Home Heating Oil Prices Are Just Starting To Heat Up
While crude oil as well as gasoline and diesel prices have more or less stablized for the time being, one energy commodity that has not achieved such stability is home heating oil.
The “market” for home heating oil generally is tracked for only the winter half of the year (October through March), yet during those half-year markets home heating oil has shown dramatic and sustained price inflation.
With the 2022-2023 half-year market for home heating oil just starting, and starting with a dramatic rise, home heating oil becomes the third energy commodity to show rising prices in October. More importantly, the upward trend in prices for heating oil did not truly abate during the summer months, as summer weather merely reduced demand in a normal seasonal fluctuation. The price pressures did not change during the summer, but were merely put on hiatus. Winter is returning, and with it comes more inflation for home heating oil.
It is also worth noting that the price for home heating oil in the 2021-2022 half-year market began increasing dramatically relative to historical norms in January, about the same time that the price of diesel increased dramatically relative to gasoline. The particulars of why the two divergences occurred more or less simultaneously is a greater depth of analysis than space allows me to explore here, but it is sufficient for now to observe that these two divergences illustrate that the supply side of energy markets has had more than a few external forces acting upon it this year—far more than the jingoistic rhetoric of “blame Putin” would imply.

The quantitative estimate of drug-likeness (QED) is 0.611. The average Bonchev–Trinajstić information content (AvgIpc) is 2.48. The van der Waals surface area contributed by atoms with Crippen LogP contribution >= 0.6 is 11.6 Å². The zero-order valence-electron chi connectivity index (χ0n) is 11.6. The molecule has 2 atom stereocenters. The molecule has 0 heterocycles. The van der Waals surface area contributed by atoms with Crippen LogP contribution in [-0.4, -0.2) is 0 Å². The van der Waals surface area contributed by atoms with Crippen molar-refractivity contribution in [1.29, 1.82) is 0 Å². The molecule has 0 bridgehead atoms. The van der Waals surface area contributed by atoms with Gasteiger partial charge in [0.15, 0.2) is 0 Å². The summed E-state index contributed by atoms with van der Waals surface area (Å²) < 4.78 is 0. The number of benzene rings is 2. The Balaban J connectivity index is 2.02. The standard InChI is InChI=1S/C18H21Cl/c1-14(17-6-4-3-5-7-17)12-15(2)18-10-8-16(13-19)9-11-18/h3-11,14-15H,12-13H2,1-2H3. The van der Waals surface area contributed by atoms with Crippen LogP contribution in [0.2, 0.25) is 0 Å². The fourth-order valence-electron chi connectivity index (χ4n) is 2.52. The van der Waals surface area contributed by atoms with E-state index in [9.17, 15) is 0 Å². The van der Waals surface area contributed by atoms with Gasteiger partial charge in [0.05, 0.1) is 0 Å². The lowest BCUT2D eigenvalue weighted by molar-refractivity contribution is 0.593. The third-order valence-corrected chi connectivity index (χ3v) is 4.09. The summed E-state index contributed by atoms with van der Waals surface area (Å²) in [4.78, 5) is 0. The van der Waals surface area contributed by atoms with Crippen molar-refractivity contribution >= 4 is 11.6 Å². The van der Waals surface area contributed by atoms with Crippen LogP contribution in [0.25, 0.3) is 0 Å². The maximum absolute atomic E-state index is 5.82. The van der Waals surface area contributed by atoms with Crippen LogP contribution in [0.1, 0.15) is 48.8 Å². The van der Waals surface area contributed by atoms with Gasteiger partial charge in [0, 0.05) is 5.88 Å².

Increasing Prices For Energy Commodities Is Energy Price Inflation
The convergence of rising prices among so many different energy commodities all but guarantees that energy price inflation is set to accelerate once again in October, and very likely for some months beyond. That prices rise at all is the definition of inflation, and for prices to rise across any breadth of goods in any market sector makes it likely that market sector will experience a rise in average prices—which shows up in the Consumer Price Index and the Personal Consumption Expenditures Index as energy price inflation.
Last week I posed the question of whether consumer price inflation had peaked or merely paused.
Energy commodity data for October is sending a strong signal that consumer price inflation has indeed merely paused, and will soon if not sooner trend upwards again—despite what the official narratives have to say.
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Diesel fuel and home heating oil are darn close to the same thing. They come from the same fraction of a barrel of crude, so it's no surprise that the price of home heating oil is up there with diesel.
What's interesting is the very high price spread between "distillate fuels" (diesel & heating oil) and gasoline. I can't recall another time when distillate fuels were ~50% more expensive than gasoline, do you?